But as 12 ounces of cool, slushy, sugary treat slide down your throat, remember: You are tasting the end of the American dream.
Because, 23 years ago — before its lost decade of economic stagnation — Japan ate 7-Eleven.
It’s a sad tale of bad debt and bitter reckoning that will pull at the heartstrings of anyone who once feared the Land of the Rising Sun would conquer the good ol’ U.S. of A.
Hear those violins? Here we go.
In Dallas in 1927, “Uncle Johnny” Jefferson Green started selling milk, bread and eggs from the ice house of the Southland Ice Company in the evenings and on holidays.
In other words: Uncle Johnny invented the convenience store.
Southland founder Joe C. Thompson Jr. noticed. Within ten years, he had 60 ice houses/retail outlets.
Southland sold canned goods. It sold gasoline. It sold cold watermelon.
In 1946, Southland’s stores became “7-Eleven” to reflect their hours: 7 a.m. to 11 p.m. No store had ever dared keep its doors open so often.
The business grew with the rise of the automobile. 7-Eleven went to Florida and Pennsylvania.
In 1963, one got so busy after a football game in Austin that it stayed open for 24 hours.
It was a revolution — the beginning of the 24-7 7-Eleven.
Soon, there were 1,000 stores.
Then, in 1965, another innovation — a refreshingly mushy drink licensed from the ICEE company rechristened “the Slurpee.”
With 1,500 locations, 7-Eleven brought a plague of brain freeze to the nation.
Yet another disruption: to-go coffee.
By 1969, 3,500 stores — some in Canada. By 1974, 5,000 stores — some in Mexico and Japan.
More novelties: Big Gulps and Big Bites.
And then: the 1980s.
In the Reagan-Gekko-Duran Duran era, corporate raiders attacked Southland — still 7-Eleven’s parent company.
”It’s no secret that Southland’s convenience stores are perceived as a very solid, highly promising franchise that could be built upon or meshed with other retail trades,” William E. Ainsworth, an analyst with Nassau Securities, said at the time. ”The rumors were that a lot of folks had their eyes on them.”
But the Thompsons wanted to keep their business in the family.
Fighting for its life, Southland took on $3 billion in debt to go private — just months before the 1987 stock market crash.
This was bad.
In 1991, after losing $1.5 billion in three years under the weight of high interest payments on its junk bonds, Southland went bust.
Its savior? Ito-Yokado — its Japanese subsidiary, which bought a controlling stake.
“What you have that’s extraordinary is a Japanese investor that will live with bankruptcy,” a Salomon Brothers analyst told the L.A. Times back then. “In Japan, that’s anathema, but Southland has done a good job educating them” — about how Americans did business in the Ivan Boesky years.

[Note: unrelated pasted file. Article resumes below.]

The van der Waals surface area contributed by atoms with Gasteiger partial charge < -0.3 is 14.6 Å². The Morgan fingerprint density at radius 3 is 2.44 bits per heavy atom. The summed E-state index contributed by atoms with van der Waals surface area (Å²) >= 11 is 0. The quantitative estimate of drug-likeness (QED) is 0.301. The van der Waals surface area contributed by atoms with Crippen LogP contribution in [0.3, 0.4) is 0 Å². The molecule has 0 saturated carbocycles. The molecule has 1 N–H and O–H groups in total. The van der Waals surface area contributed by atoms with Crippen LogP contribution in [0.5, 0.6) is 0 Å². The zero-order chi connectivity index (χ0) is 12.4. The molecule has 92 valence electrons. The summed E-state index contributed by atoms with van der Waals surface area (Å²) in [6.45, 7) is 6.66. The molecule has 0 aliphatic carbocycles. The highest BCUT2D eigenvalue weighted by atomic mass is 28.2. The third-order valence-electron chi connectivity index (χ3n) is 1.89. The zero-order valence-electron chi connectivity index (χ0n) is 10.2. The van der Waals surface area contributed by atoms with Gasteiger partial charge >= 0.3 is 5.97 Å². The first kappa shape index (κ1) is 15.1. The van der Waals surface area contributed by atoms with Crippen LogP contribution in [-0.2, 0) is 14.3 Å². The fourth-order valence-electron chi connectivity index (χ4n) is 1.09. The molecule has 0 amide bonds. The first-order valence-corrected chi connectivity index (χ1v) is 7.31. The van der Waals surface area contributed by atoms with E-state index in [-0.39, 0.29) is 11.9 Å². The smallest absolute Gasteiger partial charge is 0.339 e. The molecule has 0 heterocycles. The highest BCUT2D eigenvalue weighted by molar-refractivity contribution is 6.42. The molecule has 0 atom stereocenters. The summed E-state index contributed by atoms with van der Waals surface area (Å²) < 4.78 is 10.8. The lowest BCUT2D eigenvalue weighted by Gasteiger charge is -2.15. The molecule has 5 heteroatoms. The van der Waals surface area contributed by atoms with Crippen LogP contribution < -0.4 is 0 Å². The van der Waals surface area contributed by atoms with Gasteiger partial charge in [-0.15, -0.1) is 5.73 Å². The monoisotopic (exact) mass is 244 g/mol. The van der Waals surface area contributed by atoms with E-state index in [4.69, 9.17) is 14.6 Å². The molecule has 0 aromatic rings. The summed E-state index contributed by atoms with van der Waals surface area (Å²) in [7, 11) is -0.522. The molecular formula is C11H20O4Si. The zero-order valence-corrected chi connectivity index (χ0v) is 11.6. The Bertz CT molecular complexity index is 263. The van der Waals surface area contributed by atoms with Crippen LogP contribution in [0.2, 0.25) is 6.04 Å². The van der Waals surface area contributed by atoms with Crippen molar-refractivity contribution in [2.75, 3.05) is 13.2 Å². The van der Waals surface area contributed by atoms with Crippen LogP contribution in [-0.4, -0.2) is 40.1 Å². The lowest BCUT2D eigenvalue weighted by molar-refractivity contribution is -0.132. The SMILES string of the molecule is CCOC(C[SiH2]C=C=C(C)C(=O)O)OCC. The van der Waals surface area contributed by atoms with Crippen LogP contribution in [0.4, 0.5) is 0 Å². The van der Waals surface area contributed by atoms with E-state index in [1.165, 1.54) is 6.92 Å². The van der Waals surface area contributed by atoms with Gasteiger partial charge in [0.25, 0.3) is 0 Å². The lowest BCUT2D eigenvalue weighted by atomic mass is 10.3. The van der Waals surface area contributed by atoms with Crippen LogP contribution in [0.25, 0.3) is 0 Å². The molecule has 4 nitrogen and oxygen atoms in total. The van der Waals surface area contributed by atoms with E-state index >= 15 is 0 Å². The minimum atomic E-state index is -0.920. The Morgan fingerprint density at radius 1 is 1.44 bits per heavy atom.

Optimism abounded. After bankruptcy, the storybook company from Dallas had a very different story: The Japanese were better at running the company Uncle Johnny had midwifed.
“The Japanese chain is showing that this nation, known more for its skills in exploiting technology, can also refine and retool a distribution business,” the New York Times reported in 1991.
The article: “New Japanese Lesson: Running a 7-11.”
In 2005, the Japanese bought the rest of the company.
Why? Stateside, 7-Eleven was lagging behind.
The U.S. company “must increase its investment in merchandising, store renovation, distribution and logistics systems, and information systems,” the Japanese said.
The student had become the master.
Just like in Hermann Hesse’s “Siddhartha” — or “Kill Bill.”
So there you have it — from ice house to poor house to Asia in eight decades.
Today, 7-Eleven is alive and well. Seven & I Holdings, its parent company, is traded on the Tokyo Stock Exchange. It has almost 53,000 stores around the world.
Hey, it can even afford dole out 5 million Slurpees gratis.
And Seven & I isn’t pulling the strings from Tokyo — at least not entirely. A 7-Eleven Corporate office is still in Dallas.
But isn’t it a little bit sad that a family business defending itself against a hostile takeover got deep in debt during the junk bond craze and went broke — then had to be rescued by a junior partner capable of doing a better job?
But just look at this Slurpee selection!